It, therefore, looked as if, for all the scientific data and projections, the directly observed realities of polar and glacial melts, extreme rainfall, heatwaves and forest fires, national governments around the world, especially in developed countries, “economies in transition” as in Eastern Europe and large emerging economies, were not really prepared to commit themselves collectively to more urgent and severe emissions reductions, and to the decarbonized development pathways those would entail.
It is then no small wonder that AR6/WG2 received lesser media coverage and public attention than WG1 since the impacts had been directly experienced, widely covered and had yet not resulted in the commensurate enhanced international response.
Now AR6 is before us, pointing the way to how the required emissions reductions may be achieved, albeit with many qualifications and hesitant policy recommendations about which more later, and the media silence is deafening. Public perception has barely registered the release of AR6/WG3 and national governments, including India, have maintained a studied silence.
These are not good signs. They reflect a growing sense of resignation among the wider public in the face of weak response by national governments. Sadly, they may also reflect fatigue among civil society organisations and activists, staring at diminishing policy returns on their advocacy efforts. These depressing signs must be reversed, and activists must rally once again to more vocal demands for urgent and concerted action to combat climate change.
Before doing so, it would be useful to lay out the framework of the Report, particularly its Synthesis for Policy Makers (SPM). It must be emphasised that increasingly since the Fifth Assessment Report, the SPMs of each Report are not purely scientific Reports, but Reports of scientists along with governments who have literally gone through and approved each Report line by line. Therefore, all SPMs of IPCC Reports are “policy-relevant” but not “policy prescriptive,” that is, they provide information useful for policy-makers and to shape policy, but do not propose specific policies, but rather describe different options and related socio-economic and technological considerations.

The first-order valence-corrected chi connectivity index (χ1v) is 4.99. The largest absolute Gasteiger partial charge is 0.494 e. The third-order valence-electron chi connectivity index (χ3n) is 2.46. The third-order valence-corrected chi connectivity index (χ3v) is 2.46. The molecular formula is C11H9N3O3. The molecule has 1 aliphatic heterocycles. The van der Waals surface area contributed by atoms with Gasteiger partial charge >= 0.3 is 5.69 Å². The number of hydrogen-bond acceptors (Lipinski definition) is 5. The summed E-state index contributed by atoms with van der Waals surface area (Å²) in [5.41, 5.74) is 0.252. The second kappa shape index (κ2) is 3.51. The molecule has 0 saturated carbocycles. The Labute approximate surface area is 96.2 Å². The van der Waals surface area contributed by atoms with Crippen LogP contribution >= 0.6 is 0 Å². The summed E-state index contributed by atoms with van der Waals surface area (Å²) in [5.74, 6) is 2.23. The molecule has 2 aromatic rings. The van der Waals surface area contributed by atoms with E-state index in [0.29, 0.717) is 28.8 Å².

It may also be pointed out that the studied “policy neutrality” of the IPCC Reports has, over the years, led to implicit biases and rather specific policy orientations. For instance, ever since the Copenhagen Summit in 2009, when a new architecture for international emissions control was first formally articulated, after being introduced at several earlier US-led meetings of the “Major Economies Forum” and G7+, historical emissions and their role in determining future burden-sharing responsibilities have been underplayed. Instead, the “forward-looking perspective” pushed by the US has been adopted, with the distinction between developed and developing countries not forming part of the calculus of a global emissions control regime. In AR6/WG3 too, there is little if any discussion of this distinction. Instead, the Report gives pictographs of historical emissions by geographic region, leaving it to the reader to draw conclusions but thereby also ensuring that developed and developing countries are not used as analytical categories.